The analysis anticipates many more vehicles in the corridor in 2021 as a result of the tram, which brings more apartments and businesses and results in worse delays than if the tram wasn't built. The average morning delay without the tram is pegged at 163 seconds in 2021; with the tram it will be 176 seconds. The average afternoon delay without the tram in 2021 is estimated at 126 seconds; with the tram, 203 seconds.

The car journey from Gungahlin to the city in the morning is expected to be faster than if there was no tram, taking 27 mins 31 secs in 2021, about four minutes faster than otherwise. But home again in the afternoon is expected to take seven minutes longer than otherwise, at 27 mins 52 secs.

The impact statement envisages some of the worst delays at intersections on the turn from Flemington Road to the Federal Highway, and around Dickson, with problems also expected where Barry Drive meets Northbourne.

It recommends more work on some of the traffic signal times to reduce traffic delays.

"[At] two intersections in particular, at the Federal Highway and Flemington Road, and Federal Highway and Barton Highway, which serve interstate functions, it is recommended that a better balance between general traffic and light rail may be necessary."

But it points out also that the traffic modelling by Arup might overestimate the problem because it envisages trams every five minutes and a travel time of 23 to 24 minutes, whereas the plan is for trams every six minutes and a travel time of 25 minutes.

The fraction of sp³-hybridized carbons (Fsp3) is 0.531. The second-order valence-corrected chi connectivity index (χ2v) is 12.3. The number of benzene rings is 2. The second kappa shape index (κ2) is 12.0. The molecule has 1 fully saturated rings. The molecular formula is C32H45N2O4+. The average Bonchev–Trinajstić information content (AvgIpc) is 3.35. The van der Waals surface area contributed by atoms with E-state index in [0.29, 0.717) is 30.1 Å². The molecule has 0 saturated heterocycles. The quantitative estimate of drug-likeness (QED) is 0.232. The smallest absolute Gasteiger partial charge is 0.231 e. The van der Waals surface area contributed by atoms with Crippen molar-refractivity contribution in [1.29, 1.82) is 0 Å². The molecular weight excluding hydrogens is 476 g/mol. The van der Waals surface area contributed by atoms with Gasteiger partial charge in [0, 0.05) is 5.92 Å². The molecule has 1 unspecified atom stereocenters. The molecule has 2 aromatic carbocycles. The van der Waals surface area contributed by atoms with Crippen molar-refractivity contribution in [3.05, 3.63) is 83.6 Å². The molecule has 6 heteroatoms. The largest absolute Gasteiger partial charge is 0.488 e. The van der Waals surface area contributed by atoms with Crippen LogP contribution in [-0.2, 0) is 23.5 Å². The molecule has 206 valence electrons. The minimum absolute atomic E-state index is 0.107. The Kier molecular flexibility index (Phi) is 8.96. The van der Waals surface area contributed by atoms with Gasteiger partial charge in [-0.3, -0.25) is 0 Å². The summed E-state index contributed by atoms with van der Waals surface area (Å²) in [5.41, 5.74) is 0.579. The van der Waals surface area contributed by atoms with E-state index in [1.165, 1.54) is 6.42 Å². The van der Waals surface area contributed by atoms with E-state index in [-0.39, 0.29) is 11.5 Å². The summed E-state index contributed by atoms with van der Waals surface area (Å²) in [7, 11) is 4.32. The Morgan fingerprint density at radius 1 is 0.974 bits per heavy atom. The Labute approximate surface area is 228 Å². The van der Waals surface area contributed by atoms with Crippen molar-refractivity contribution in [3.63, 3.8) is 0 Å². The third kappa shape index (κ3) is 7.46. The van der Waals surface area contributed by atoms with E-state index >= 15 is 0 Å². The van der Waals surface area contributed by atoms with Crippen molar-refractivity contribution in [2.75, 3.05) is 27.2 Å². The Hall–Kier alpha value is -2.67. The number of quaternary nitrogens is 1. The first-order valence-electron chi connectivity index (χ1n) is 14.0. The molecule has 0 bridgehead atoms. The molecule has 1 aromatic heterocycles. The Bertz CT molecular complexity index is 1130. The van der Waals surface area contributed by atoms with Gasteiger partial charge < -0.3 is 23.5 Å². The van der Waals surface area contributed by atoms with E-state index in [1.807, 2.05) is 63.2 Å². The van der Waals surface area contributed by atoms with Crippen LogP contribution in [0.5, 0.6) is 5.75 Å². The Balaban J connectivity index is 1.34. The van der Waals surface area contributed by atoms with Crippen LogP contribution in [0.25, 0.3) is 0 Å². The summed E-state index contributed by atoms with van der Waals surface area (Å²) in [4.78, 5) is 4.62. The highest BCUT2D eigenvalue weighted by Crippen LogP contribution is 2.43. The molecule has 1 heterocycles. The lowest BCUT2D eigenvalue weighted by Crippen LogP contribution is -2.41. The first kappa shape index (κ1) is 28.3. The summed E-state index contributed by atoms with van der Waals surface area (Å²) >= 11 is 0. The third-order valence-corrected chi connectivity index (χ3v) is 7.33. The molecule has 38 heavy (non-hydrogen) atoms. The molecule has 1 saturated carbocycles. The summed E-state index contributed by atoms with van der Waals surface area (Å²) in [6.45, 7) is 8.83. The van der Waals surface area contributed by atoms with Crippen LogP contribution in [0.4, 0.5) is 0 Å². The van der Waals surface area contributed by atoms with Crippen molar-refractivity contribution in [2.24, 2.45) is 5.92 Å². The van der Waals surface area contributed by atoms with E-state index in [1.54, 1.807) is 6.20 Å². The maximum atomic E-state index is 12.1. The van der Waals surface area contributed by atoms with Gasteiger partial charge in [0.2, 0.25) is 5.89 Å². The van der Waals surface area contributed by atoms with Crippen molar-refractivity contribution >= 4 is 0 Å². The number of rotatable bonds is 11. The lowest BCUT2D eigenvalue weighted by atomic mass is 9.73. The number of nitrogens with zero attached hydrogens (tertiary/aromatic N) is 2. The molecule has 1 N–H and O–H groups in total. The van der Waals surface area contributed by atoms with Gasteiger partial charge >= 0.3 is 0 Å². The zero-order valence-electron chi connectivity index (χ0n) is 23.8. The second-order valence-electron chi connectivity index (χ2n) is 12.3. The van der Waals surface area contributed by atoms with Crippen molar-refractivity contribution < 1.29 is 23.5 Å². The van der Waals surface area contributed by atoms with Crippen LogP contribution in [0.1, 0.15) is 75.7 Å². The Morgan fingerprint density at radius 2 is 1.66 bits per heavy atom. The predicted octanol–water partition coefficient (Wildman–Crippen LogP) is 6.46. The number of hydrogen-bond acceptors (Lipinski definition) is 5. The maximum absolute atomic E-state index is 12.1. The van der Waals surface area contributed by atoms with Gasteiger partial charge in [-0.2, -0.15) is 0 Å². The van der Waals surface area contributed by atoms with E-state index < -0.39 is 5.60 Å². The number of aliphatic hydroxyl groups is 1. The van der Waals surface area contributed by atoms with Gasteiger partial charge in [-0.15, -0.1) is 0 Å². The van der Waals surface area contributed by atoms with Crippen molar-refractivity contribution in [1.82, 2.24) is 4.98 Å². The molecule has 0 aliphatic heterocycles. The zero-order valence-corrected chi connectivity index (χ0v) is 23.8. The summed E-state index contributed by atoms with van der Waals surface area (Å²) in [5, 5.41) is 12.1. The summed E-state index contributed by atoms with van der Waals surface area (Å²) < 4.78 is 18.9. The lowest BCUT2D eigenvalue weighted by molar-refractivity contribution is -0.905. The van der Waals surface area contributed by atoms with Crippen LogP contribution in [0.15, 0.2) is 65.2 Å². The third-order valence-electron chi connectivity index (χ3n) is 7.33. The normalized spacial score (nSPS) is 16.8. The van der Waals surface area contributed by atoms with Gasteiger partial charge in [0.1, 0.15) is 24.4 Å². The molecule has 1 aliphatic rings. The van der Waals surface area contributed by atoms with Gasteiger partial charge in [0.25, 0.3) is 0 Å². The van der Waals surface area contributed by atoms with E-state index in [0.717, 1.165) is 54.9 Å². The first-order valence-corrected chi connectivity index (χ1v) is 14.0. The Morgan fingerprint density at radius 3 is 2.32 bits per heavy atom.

Mr Corbell's spokesman said the modelling was a worst-case scenario to identify risks and clearly stated that it was "a conservative approach and will overestimate traffic impacts in a number of locations". It did not account for "increased mode shift to light rail", nor other traffic mitigation.

More people in the corridor would mean more traffic, and "having a world-class, reliable public transport system in place in these areas of growth will give people a viable alternative to using their private motor vehicles", he said.

"Although this modelling does show the possibility of additional delays at the Downer (Swindon St) intersection, Capital Metro is examining how these impacts could be further reduced."

LIGHT RAIL KEY FACTS

Construction